Mass extinction threatens the world’s pollinators — and its crops
Bees, butterflies, bats, and birds have three things in common: They all have names that start with ‘b’, they are all pollinators, and they are all in serious danger.
A United Nations-sponsored study released Friday reports that the world’s pollinators — and the crops that depend on them — are experiencing a trend of deep decline toward mass extinctions, with 2 out of 5 invertebrate species on their way to being completely wiped out. A meeting of representatives from 124 nations approved the research after it was presented by the Intergovernmental Science-Policy Platform on Biodiversity and Ecosystem Services this week in Kuala Lumpur, Malaysia.
The findings, drawn from over 3,000 scientific papers on pollinators, are dire: 40 percent of invertebrate pollinator species (bees, butterflies) and 16 percent of vertebrate pollinators (bats and birds) are threatened with extinction. The causes are multiple and varied: pesticide use, habitat loss associated with development, pathogens, and global warming are all major factors preventing pollinators from thriving.
A planet full of bee carcasses isn’t the only reason to worry about this news. The lives of birds and bees and bats are inextricably interwoven with the crops they pollinate — and with the food security of the people who depend on them. About 75 percent of the world’s staple crops, including coffee, cotton, almonds, and cacao, depend on pollination in some way.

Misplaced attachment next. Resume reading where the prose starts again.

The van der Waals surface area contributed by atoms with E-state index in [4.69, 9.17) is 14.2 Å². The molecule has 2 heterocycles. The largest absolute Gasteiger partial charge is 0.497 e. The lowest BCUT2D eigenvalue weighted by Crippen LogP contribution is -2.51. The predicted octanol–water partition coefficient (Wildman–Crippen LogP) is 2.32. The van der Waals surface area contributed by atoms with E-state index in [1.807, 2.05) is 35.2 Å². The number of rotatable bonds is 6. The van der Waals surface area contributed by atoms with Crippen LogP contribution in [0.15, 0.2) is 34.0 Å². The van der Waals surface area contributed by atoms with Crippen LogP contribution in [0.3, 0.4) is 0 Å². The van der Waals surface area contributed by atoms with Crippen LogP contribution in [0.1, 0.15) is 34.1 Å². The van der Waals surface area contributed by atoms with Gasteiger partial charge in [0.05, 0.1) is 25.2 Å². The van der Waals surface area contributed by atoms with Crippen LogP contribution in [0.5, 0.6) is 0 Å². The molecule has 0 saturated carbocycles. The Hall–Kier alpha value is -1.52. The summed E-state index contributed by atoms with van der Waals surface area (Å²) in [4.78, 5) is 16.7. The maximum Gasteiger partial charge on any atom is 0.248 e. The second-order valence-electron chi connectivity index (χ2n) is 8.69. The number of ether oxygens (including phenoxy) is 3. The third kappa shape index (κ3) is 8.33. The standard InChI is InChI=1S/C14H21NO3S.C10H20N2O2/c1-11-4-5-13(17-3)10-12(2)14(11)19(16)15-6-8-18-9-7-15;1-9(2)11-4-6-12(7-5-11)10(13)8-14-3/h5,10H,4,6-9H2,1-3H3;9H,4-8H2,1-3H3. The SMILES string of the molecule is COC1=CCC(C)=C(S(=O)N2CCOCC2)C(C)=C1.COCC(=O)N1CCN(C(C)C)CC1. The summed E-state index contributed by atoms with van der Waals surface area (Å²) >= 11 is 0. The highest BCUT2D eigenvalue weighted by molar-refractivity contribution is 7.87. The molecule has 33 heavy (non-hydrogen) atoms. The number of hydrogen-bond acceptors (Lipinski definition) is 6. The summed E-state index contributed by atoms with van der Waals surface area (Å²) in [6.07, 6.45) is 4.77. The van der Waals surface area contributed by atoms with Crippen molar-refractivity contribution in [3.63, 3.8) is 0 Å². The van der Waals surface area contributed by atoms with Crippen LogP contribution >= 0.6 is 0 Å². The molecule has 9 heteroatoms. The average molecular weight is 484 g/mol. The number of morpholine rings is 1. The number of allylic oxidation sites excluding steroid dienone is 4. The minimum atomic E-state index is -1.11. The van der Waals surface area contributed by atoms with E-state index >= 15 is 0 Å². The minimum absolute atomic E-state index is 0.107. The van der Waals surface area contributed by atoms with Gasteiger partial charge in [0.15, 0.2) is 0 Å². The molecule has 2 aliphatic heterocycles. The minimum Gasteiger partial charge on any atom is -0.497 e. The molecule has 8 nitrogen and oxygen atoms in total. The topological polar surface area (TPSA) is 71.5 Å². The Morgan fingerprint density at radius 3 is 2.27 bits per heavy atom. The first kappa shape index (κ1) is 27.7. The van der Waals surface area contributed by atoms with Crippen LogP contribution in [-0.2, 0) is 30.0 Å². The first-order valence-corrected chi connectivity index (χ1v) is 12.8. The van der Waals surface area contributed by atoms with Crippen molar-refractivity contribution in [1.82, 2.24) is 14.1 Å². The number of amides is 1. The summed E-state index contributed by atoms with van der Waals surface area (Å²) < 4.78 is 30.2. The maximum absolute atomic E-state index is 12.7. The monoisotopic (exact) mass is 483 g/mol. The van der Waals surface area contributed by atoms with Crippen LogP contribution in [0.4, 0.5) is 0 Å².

“Pollinators are important contributors to world food production and nutritional security,” the co-chair of the UN assessment, Vera Lucia Imperatriz-Fonseca, said. “Their health is directly linked to our own well-being.”
The work done by these tiny insects, birds, and mammals can add up to a lot of money, too. According to the findings, the annual value of global crops directly affected by pollinators is estimated at as much as $577 billion — a figure higher than the GDP of the United Arab Emirates.
The report comes laden with the requisite catastrophe warnings, but there may be a way to reverse some of the damage. Practices like conducting sustainable agriculture in diverse habitats, utilizing indigenous knowledge, reducing or replacing pesticide use, and improving disease control can help attract pollinators and allow them to flourish.
“[W]e have more than enough evidence to act,” Imperatriz-Fonseca said. Given that we all like to eat food, maybe the stakes are high enough that we actually will.
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